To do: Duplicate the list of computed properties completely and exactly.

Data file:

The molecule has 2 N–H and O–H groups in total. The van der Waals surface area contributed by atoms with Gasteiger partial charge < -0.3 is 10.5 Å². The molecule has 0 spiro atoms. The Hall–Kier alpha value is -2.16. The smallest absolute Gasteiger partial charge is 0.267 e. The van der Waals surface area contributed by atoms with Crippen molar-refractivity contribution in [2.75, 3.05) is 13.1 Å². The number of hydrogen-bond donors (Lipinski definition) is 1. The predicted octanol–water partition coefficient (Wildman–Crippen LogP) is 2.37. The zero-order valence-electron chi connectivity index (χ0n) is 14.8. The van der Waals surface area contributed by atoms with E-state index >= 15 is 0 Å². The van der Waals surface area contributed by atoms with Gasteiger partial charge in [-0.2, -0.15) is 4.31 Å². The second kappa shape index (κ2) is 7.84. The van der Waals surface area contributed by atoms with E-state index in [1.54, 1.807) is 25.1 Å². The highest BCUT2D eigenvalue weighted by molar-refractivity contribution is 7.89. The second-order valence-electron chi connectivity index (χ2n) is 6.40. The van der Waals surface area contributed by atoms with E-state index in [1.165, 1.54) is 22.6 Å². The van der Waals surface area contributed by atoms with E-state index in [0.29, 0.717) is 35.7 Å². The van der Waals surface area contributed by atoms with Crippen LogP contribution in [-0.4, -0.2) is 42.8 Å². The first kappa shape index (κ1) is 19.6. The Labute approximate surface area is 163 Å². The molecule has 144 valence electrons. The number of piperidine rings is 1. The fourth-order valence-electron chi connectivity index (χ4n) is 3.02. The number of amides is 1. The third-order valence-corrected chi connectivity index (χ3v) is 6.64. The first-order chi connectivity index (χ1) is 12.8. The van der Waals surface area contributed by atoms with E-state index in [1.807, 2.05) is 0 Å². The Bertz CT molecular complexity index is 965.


The molecule has 2 N–H and O–H groups in total. The van der Waals surface area contributed by atoms with Gasteiger partial charge < -0.3 is 10.5 Å². The molecule has 0 spiro atoms. The Hall–Kier alpha value is -2.16. The smallest absolute Gasteiger partial charge is 0.267 e. The van der Waals surface area contributed by atoms with Crippen molar-refractivity contribution in [2.75, 3.05) is 13.1 Å². The number of hydrogen-bond donors (Lipinski definition) is 1. The predicted octanol–water partition coefficient (Wildman–Crippen LogP) is 2.37. The zero-order valence-electron chi connectivity index (χ0n) is 14.8. The van der Waals surface area contributed by atoms with E-state index >= 15 is 0 Å². The van der Waals surface area contributed by atoms with Gasteiger partial charge in [-0.2, -0.15) is 4.31 Å². The second kappa shape index (κ2) is 7.84. The van der Waals surface area contributed by atoms with E-state index in [1.54, 1.807) is 25.1 Å². The highest BCUT2D eigenvalue weighted by molar-refractivity contribution is 7.89. The second-order valence-electron chi connectivity index (χ2n) is 6.40. The van der Waals surface area contributed by atoms with E-state index in [1.165, 1.54) is 22.6 Å². The van der Waals surface area contributed by atoms with E-state index in [0.29, 0.717) is 35.7 Å². The van der Waals surface area contributed by atoms with Crippen LogP contribution in [-0.4, -0.2) is 42.8 Å². The first kappa shape index (κ1) is 19.6. The Labute approximate surface area is 163 Å². The molecule has 144 valence electrons. The number of piperidine rings is 1. The fourth-order valence-electron chi connectivity index (χ4n) is 3.02. The number of amides is 1. The third-order valence-corrected chi connectivity index (χ3v) is 6.64. The first-order chi connectivity index (χ1) is 12.8. The van der Waals surface area contributed by atoms with E-state index in [1.807, 2.05) is 0 Å². The Bertz CT molecular complexity index is 965.